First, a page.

A Lebanese fairytale and Africa’s first Female president
Seen as wealthy, exploiters, indolent, Chiite Muslims, Christians from the mountain areas, Lebanese expatriates in Africa are still the object of stereotypical images that belong to the bygone era.
“What do I think about the Lebanese in Africa?
“Exploiters, rich, gold diggers…” Raja, leaning on the counter of Torino café in Beirut, recites the words in no particular order. “They are mad about money. They go there to make money,” adds Giles.
By a strange coincidence, the clichés over Lebanese Africans in their country of origin is no different from what is said in Senegal. Answering the same question, a shop keeper in the centre of Beirut says: “Colonial Chiite Muslims imbibed with ill gotten dollars.” This illusory image of unscrupulous turbanned conquistadors on a pilgrimage to the savage land of gold and diamond to amass riches, then return and show off ostentatiously in the star-studded night clubs of the Lebanese capital.
Conquistadors were soldiers, explorers and adventures that were used by Spanish and Portuguese empires to conquer territories and open trade routes. “People are at sea as to what life really is on the African continent. “Here, the image is of a big gold mine” explains Ricardo Karam, a television presenter.
Also Read: South America’s Invincible Africans
Despite being far removed from reality, these stereotypes are rooted in real stories of generations who for over a century underwent a series of migrations, as they fled famine and wars. Whilst the first wave of Lebanese who flocked out of the middle eastern country were mostly Christians from the mountainous regions, the Chiite Muslims who fled the southern part of the country during the 15 year civil war between 1975 and 1990, in their thousands, have now become Lebanon’s biggest Diaspora community in West Africa. The majority of these Lebanese expatriates live very average lives. But others have been very successful.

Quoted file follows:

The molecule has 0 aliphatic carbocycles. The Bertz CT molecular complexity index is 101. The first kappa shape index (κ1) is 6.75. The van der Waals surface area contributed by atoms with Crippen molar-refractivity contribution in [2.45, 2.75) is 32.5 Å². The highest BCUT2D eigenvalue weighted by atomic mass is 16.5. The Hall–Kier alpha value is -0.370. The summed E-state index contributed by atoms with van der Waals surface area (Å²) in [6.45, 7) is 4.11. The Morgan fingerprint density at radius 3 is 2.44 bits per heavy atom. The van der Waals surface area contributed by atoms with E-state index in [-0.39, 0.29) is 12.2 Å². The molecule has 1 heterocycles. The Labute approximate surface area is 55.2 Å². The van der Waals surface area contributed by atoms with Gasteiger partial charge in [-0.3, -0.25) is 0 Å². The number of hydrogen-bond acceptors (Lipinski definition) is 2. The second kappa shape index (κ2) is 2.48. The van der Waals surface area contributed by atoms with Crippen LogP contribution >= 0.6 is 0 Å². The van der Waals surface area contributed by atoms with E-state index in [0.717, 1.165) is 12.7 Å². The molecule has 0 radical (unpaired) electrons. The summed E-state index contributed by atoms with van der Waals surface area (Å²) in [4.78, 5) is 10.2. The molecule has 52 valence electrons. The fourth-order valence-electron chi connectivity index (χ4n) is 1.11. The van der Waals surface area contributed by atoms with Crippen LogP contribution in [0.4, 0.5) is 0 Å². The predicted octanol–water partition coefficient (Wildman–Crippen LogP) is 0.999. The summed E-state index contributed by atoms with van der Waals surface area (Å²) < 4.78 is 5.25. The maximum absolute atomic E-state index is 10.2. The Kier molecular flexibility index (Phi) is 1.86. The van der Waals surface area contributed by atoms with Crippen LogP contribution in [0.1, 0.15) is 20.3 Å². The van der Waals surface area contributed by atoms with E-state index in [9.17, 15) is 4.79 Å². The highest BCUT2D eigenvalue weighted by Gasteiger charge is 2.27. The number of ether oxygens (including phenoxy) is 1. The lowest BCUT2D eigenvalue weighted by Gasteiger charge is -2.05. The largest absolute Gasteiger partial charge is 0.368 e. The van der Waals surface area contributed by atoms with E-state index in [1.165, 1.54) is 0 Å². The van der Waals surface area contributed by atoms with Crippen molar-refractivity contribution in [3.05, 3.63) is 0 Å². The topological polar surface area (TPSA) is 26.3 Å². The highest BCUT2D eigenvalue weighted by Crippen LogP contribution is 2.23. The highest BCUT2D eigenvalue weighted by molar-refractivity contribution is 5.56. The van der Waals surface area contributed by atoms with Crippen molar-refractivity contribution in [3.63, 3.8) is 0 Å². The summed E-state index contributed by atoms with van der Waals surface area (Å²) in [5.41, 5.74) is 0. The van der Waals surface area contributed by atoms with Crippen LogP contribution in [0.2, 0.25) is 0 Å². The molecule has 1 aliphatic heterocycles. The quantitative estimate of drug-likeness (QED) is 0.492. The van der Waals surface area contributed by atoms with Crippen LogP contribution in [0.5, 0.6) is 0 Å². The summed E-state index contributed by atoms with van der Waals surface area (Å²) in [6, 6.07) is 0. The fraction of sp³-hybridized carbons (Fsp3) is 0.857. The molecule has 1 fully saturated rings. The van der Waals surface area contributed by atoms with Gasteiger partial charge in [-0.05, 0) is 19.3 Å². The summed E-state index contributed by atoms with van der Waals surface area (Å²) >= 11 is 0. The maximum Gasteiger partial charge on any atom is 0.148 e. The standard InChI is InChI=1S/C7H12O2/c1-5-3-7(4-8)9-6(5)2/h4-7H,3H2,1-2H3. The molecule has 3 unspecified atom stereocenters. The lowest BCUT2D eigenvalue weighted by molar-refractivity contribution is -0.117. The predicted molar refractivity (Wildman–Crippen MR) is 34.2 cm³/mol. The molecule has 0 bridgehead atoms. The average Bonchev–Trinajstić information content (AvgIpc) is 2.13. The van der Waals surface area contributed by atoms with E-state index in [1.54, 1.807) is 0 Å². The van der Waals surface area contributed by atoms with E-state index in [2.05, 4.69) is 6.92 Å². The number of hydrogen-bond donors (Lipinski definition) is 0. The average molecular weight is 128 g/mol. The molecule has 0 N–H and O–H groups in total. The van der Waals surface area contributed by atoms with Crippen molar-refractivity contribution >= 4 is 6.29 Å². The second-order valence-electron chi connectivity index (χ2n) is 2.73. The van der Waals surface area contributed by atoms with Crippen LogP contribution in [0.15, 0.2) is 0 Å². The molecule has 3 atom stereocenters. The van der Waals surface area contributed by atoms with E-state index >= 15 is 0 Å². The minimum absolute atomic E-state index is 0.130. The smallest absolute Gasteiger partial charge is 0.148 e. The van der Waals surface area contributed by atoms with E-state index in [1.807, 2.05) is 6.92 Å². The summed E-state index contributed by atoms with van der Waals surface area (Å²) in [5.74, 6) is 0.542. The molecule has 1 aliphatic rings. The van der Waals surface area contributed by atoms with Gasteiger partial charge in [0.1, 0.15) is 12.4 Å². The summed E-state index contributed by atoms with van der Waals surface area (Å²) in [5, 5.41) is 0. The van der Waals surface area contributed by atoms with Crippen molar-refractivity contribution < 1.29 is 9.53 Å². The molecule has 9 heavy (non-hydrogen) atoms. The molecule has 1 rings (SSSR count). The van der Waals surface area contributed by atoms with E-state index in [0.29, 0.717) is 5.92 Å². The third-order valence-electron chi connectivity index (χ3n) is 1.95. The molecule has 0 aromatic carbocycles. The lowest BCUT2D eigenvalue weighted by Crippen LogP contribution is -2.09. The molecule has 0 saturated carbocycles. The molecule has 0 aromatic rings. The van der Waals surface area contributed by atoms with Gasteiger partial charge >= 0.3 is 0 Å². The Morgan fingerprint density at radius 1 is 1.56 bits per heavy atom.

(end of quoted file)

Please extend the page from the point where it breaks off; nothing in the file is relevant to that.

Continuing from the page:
One of them, the son of a Chiite fisherman from Tyr, left the country at the beginning of the civil war to settle in Côte d’Ivoire. From “the toil of his brow” the self-learned man has now built an empire, which he says has become envy of the Lebanese community. Basking in the pleasures of the world renowned holiday city of Beirut, the fisherman’s son from Tyr, spoke on condition of anonymity. He said: “The Lebanese only see us having fun on holidays here. “Unfortunately, some believe that we live in luxury in Africa without considering all the hard work behind…”
Also Read: The phenomenal rise of Christians in Africa
In the hinterland, the realities of the distant continent are more palpable than on the streets of the capital. “Those in the cities of Beirut and Tripoli, in the north, have a stereotypical view of how life is in Africa, contrary to the Christians from the mountain areas or the Chiites from the south,” says julien Abi Ramia, a journalist.
Abi Ramia refers to an unreported demonstration by numerous families who gathered in the capital in 2010 to protest against the country’s minister of Foreign Affairs whose decision to recognise the legitimacy of the then embattled Ivorian president had put the security of their relatives and families in Côte d’Ivoire on the line.
Nonetheless, for families whose loved ones opt for the African odyssey, the cliché sometimes turns into a fairy tale. Most Lebanese still remember the grandfather who fled the famine during the Ottoman conscription and embarked for Marseilles, where he tried sailing to New York. Deceived by a French tour operator who was working on colonial projects, he landed on an African coast where he ended up making a great fortune. In his office in one of the affluent suburbs of the Lebanese capital, a well-established lawyer, narrates the story of his own grandfather, who left Lebanon and moved to Liberia in 1912. The old man quickly prospered as a merchant.
Also Read: How do you say ‘Good Morning Africa’ in Chinese?
“He lived with a Liberian woman, with whom he had a daughter. That daughter later got married to a certain Johnson, and bore a daughter, Ellen Johnson, who is now president of Liberia!” says the lawyer, without the fierce extramarital taboos that prevail in Lebanon. “We have Lebanese people in every village, and they are perfectly integrated. “They have adopted our customs, our language and sometimes even our colour” said a former ambassador from Côte d’Ivoire who was leading a business delegation to Lebanon.
This article was first published in French in our sister magazine Jeune Afrique, issue 2674-2675.